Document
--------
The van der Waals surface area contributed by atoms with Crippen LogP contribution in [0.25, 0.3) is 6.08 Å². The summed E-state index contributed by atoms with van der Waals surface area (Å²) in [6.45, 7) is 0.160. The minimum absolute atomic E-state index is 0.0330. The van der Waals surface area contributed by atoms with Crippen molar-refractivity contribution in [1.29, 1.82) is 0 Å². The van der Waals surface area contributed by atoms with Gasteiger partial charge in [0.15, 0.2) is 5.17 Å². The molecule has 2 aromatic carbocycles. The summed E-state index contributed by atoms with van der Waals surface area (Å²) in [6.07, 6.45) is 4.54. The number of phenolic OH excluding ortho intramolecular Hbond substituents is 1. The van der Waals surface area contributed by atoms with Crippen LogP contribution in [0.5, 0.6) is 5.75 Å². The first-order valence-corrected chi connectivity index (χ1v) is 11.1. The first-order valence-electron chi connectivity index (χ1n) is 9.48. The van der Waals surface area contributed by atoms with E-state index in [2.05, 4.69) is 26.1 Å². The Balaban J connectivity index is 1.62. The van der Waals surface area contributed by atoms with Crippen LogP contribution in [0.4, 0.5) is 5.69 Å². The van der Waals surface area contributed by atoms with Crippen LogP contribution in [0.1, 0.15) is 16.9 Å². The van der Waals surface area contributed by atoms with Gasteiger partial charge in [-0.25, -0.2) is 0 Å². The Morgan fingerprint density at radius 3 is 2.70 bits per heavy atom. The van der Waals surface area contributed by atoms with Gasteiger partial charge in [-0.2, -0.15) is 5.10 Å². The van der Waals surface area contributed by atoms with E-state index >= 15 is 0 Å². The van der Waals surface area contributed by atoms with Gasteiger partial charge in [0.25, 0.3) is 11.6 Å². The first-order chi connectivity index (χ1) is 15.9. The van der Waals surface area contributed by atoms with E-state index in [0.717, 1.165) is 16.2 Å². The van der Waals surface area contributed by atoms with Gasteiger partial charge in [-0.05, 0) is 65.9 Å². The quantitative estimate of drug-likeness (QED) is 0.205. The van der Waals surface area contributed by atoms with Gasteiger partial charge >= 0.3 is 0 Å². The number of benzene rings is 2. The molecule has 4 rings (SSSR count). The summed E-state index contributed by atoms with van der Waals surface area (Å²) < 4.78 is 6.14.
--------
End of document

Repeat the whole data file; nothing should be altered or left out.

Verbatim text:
The van der Waals surface area contributed by atoms with Crippen LogP contribution in [0.25, 0.3) is 6.08 Å². The summed E-state index contributed by atoms with van der Waals surface area (Å²) in [6.45, 7) is 0.160. The minimum absolute atomic E-state index is 0.0330. The van der Waals surface area contributed by atoms with Crippen molar-refractivity contribution in [1.29, 1.82) is 0 Å². The van der Waals surface area contributed by atoms with Gasteiger partial charge in [0.15, 0.2) is 5.17 Å². The molecule has 2 aromatic carbocycles. The summed E-state index contributed by atoms with van der Waals surface area (Å²) in [6.07, 6.45) is 4.54. The number of phenolic OH excluding ortho intramolecular Hbond substituents is 1. The van der Waals surface area contributed by atoms with Crippen LogP contribution in [0.5, 0.6) is 5.75 Å². The first-order valence-corrected chi connectivity index (χ1v) is 11.1. The first-order valence-electron chi connectivity index (χ1n) is 9.48. The van der Waals surface area contributed by atoms with E-state index in [2.05, 4.69) is 26.1 Å². The Balaban J connectivity index is 1.62. The van der Waals surface area contributed by atoms with Crippen LogP contribution in [0.4, 0.5) is 5.69 Å². The van der Waals surface area contributed by atoms with Crippen LogP contribution in [0.1, 0.15) is 16.9 Å². The van der Waals surface area contributed by atoms with Gasteiger partial charge in [-0.25, -0.2) is 0 Å². The Morgan fingerprint density at radius 3 is 2.70 bits per heavy atom. The van der Waals surface area contributed by atoms with Gasteiger partial charge in [-0.2, -0.15) is 5.10 Å². The van der Waals surface area contributed by atoms with E-state index >= 15 is 0 Å². The van der Waals surface area contributed by atoms with Gasteiger partial charge in [0.25, 0.3) is 11.6 Å². The first-order chi connectivity index (χ1) is 15.9. The van der Waals surface area contributed by atoms with E-state index in [0.717, 1.165) is 16.2 Å². The van der Waals surface area contributed by atoms with Gasteiger partial charge in [-0.05, 0) is 65.9 Å². The quantitative estimate of drug-likeness (QED) is 0.205. The van der Waals surface area contributed by atoms with Gasteiger partial charge >= 0.3 is 0 Å². The number of benzene rings is 2. The molecule has 4 rings (SSSR count). The summed E-state index contributed by atoms with van der Waals surface area (Å²) < 4.78 is 6.14.